• Abstract: Even as the reach of education has expanded enormously in India in the last few decades, it has been accompanied by differential access and the continuing spectre of inequalities. This inequality could take various forms but the extent to which opportunities, access, and outcome are distributed across different sections of the population, broadly describes a measure of the inequality that exists. There are different causes of inequality in education – the most common being the consequence of inequality in income, wages and living standards. But, in addition, social parameters also affect access to education. While some of these, such as caste, tribe and religious minority affiliation, might have bases in economics as well, others such as gender run across economic and social categories. Needless to say, girls from lower caste or tribal communities, thus suffer the burden of multiple disadvantages. While outcomes have dominated the discourse on education in recent years, in order to understand inequality more comprehensively, it is important to move beyond measuring inequality as the difference in the final outcomes and encompass the differences in equality of opportunity as well. The latter approach pays greater attention to the wider social, political and economic circumstances, which hinder individuals from accessing and competing at the same level. Various sets of contingencies affect the real opportunities people have, generating variations in the process of converting economic resources or social contexts into educational achievements. This approach follows the shift in twentieth century thought on inequality and justice, which made a distinction between “outcomes” (i.e., utility and welfare) and “opportunities” (i.e., primary goods; capabilities etc.). 2 The main arguments in this system of thought are that the process of acquiring outcomes must also be considered in determining justice (Dworkin, 1981) and that the process is dependent not only on initial endowments but on individual agency as well. This shift from a utilitarian approach, which focused on equality of outcomes to one that highlighted equality of opportunity as the basis for social justice marked a major shift in the philosophical traditions surrounding social policy. Not only did it give primacy to the “original position” (Rawls, 1971) it brought in the idea of individual responsibility, which had been the major criticism of anti-egalitarian thought. However, in recognizing the extent to which individuals are responsible for the outcomes they enjoy allowance must be made for the fact that outcomes may also be determined by factors beyond individual control. This is especially so for children, where inequalities experienced by them are predominantly due to their circumstance, and thus mostly beyond the pale of their agency. Primary and secondary education, for instance, take place when the person is still, arguably, below the age of consent, that is, the age at which children could be held at least partially responsible for the various choices they make (Paes de Barros et al 2009, Reomer 1998). In other words, the contribution of this tradition is to suggest that a just society could be achieved through ensuring equality of opportunity by providing “primary goods” (Rawls, 1971) or a set of “capabilities” (Sen, 1980) that would enable every citizen to achieve his/her life plan. Following this approach, we examine the broad trends in education in India to unpack the implications for social policy with respect to the objective of equality of opportunity.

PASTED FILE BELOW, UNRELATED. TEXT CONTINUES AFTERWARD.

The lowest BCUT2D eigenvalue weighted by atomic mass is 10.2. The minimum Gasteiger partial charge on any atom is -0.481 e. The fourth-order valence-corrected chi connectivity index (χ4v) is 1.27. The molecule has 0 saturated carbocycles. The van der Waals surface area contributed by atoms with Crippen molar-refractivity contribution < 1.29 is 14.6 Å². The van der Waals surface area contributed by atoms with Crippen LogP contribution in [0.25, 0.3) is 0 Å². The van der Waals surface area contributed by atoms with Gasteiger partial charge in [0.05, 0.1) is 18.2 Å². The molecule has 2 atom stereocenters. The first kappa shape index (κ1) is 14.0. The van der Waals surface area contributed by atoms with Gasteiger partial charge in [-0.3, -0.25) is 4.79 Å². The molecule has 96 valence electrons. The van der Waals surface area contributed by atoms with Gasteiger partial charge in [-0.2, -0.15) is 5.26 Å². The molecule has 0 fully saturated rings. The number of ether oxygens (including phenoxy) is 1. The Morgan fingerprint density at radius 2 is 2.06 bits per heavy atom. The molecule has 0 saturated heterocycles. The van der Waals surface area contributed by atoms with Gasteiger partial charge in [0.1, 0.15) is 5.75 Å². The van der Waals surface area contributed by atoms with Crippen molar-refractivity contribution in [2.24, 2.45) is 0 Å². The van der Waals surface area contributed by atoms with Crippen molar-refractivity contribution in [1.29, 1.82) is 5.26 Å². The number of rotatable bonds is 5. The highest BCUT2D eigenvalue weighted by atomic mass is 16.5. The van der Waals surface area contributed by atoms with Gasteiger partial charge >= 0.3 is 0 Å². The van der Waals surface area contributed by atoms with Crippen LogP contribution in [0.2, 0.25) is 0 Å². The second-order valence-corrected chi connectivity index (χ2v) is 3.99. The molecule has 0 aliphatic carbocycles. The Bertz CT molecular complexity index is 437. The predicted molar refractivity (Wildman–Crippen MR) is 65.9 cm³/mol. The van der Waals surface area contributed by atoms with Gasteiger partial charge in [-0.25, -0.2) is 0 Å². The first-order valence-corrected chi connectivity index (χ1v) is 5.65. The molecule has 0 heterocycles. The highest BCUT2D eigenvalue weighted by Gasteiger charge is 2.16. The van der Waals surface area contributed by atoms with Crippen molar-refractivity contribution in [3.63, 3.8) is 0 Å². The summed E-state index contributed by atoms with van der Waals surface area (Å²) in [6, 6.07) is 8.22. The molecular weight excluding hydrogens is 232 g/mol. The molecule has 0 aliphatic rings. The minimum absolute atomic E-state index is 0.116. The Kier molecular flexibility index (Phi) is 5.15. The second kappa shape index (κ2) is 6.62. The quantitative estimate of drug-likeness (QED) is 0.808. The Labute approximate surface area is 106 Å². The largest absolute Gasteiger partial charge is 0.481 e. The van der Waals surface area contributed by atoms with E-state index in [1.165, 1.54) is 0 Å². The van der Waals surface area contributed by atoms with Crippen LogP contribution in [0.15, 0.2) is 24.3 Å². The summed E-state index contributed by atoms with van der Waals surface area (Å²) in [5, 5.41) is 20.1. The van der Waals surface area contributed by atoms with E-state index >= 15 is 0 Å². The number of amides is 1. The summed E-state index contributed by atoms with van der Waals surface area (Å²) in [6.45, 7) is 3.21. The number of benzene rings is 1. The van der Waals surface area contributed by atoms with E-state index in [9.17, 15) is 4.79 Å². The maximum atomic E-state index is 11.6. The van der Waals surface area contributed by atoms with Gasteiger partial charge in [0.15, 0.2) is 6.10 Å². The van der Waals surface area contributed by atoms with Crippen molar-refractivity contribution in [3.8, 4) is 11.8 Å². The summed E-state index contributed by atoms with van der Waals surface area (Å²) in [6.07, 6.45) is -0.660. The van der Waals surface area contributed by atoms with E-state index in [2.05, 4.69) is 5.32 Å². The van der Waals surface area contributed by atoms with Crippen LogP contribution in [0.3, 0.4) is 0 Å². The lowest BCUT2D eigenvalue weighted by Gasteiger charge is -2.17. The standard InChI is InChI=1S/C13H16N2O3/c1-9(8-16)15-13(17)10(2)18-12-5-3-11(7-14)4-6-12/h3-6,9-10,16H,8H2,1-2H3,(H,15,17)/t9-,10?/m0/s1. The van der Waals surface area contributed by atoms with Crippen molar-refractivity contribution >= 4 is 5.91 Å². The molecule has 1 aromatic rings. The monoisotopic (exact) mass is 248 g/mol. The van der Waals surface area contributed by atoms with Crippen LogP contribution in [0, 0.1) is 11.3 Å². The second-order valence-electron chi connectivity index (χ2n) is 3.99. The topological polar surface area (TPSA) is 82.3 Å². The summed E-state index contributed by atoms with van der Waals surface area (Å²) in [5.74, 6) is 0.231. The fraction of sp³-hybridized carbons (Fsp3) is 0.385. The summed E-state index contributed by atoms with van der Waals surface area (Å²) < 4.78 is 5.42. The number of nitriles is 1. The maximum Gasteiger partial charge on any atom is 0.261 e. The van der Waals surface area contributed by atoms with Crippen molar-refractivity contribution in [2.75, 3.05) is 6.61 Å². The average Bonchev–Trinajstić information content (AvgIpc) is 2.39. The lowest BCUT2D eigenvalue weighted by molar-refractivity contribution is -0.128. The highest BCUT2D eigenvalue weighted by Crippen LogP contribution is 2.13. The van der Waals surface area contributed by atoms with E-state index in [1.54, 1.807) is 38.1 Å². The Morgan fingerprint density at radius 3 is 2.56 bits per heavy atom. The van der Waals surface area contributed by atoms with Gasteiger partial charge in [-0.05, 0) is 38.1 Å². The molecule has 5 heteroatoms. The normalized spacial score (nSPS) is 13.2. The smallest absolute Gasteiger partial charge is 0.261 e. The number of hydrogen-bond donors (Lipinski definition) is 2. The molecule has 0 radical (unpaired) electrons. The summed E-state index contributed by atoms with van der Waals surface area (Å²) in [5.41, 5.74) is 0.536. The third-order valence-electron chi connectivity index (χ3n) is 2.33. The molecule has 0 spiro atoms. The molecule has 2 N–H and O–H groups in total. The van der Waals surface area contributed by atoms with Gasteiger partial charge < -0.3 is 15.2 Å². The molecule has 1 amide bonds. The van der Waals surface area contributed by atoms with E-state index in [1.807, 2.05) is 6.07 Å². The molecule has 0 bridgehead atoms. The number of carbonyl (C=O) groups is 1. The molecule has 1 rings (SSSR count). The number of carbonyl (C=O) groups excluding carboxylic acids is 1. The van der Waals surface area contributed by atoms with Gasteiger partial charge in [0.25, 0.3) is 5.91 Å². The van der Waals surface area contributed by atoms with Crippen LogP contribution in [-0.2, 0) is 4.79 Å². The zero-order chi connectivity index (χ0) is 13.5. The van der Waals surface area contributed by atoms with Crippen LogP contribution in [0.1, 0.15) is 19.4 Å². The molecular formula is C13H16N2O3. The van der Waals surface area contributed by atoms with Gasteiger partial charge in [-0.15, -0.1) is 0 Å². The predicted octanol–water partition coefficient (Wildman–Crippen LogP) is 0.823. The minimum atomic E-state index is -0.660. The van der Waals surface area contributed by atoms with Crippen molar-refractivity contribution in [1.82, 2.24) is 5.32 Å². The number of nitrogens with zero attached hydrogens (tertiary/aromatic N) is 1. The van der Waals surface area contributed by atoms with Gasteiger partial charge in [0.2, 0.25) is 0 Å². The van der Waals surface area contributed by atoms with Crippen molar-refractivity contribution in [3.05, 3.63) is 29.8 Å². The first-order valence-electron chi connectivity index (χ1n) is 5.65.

• Topic: Development, Education, Infrastructure, Inequality, Social Policy
  • Political Geography: South Asia, India, Asia
  • Author: Steven G. Greenbaum, David P. Hajjar
  • Publication Date: 06-2017
  • Content Type: Journal Article
  • Journal: American Diplomacy
  • Institution: American Diplomacy
  • Abstract: In a world of diverse transnational priorities across the globe, the advancement of science is seen by many countries as a solution to promote a knowledge-based economy, yet few resources are actually committed to this policy. For example, countries in the Middle East face a range of social, political, economic and security challenges that are unparalleled in the world. Many of these countries are trying to manage their economies during declining oil and gas prices which have now had a negative impact on their ability to make local investments in science and technology. Unemployment is high, political upheaval is often at the core of civil war, and the last priority of government officials is the development of science and technology expertise. Except for Israel, most Middle East nations are underperforming in science in this region of the world where only 1% of their expenditures include research and development (R&D). Science diplomats and/or health attaches have tried to assist countries in the Middle East to address the short-falls in scientific and technological program development. These efforts have been welcomed, but the results have been marginal. One way to remedy the situation is for these countries to grow their scientific communities, and this includes the encouragement of a highly under-developed workforce, viz., women and ethnic minorities. Enabling this largely neglected and under-utilized intellectual resource to pursue careers in Science, Technology, Engineering and Mathematics (STEM) is the focus of this article.
  • Topic: Diplomacy, Education, Gender Issues, Science and Technology, Women
  • Political Geography: Middle East, United States of America